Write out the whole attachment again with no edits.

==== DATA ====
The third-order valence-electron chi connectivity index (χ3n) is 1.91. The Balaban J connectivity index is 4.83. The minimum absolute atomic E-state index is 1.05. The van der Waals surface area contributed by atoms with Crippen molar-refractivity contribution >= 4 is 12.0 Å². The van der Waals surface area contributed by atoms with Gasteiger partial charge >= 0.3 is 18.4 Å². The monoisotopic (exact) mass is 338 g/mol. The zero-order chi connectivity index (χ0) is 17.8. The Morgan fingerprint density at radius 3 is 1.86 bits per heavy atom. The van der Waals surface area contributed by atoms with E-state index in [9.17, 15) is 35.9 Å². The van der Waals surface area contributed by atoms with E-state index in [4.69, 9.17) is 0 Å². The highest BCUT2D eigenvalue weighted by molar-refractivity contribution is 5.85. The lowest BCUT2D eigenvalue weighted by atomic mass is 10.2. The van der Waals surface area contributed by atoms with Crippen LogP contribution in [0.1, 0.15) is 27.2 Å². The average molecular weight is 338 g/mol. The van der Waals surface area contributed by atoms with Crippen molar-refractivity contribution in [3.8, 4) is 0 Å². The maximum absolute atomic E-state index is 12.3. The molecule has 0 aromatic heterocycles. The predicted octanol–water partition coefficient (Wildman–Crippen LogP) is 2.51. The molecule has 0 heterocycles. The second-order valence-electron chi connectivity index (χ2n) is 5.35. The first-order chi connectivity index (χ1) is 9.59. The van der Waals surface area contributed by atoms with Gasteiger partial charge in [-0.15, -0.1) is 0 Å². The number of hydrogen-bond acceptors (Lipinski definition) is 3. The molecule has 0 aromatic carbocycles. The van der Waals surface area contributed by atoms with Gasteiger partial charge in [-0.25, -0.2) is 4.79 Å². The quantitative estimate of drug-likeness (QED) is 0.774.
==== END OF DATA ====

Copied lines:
The third-order valence-electron chi connectivity index (χ3n) is 1.91. The Balaban J connectivity index is 4.83. The minimum absolute atomic E-state index is 1.05. The van der Waals surface area contributed by atoms with Crippen molar-refractivity contribution >= 4 is 12.0 Å². The van der Waals surface area contributed by atoms with Gasteiger partial charge >= 0.3 is 18.4 Å². The monoisotopic (exact) mass is 338 g/mol. The zero-order chi connectivity index (χ0) is 17.8. The Morgan fingerprint density at radius 3 is 1.86 bits per heavy atom. The van der Waals surface area contributed by atoms with E-state index in [9.17, 15) is 35.9 Å². The van der Waals surface area contributed by atoms with E-state index in [4.69, 9.17) is 0 Å². The highest BCUT2D eigenvalue weighted by molar-refractivity contribution is 5.85. The lowest BCUT2D eigenvalue weighted by atomic mass is 10.2. The van der Waals surface area contributed by atoms with Crippen LogP contribution in [0.1, 0.15) is 27.2 Å². The average molecular weight is 338 g/mol. The van der Waals surface area contributed by atoms with Crippen molar-refractivity contribution in [3.8, 4) is 0 Å². The maximum absolute atomic E-state index is 12.3. The molecule has 0 aromatic heterocycles. The predicted octanol–water partition coefficient (Wildman–Crippen LogP) is 2.51. The molecule has 0 heterocycles. The second-order valence-electron chi connectivity index (χ2n) is 5.35. The first-order chi connectivity index (χ1) is 9.59. The van der Waals surface area contributed by atoms with Gasteiger partial charge in [-0.15, -0.1) is 0 Å². The number of hydrogen-bond acceptors (Lipinski definition) is 3. The molecule has 0 aromatic carbocycles. The van der Waals surface area contributed by atoms with Gasteiger partial charge in [-0.25, -0.2) is 4.79 Å². The quantitative estimate of drug-likeness (QED) is 0.774.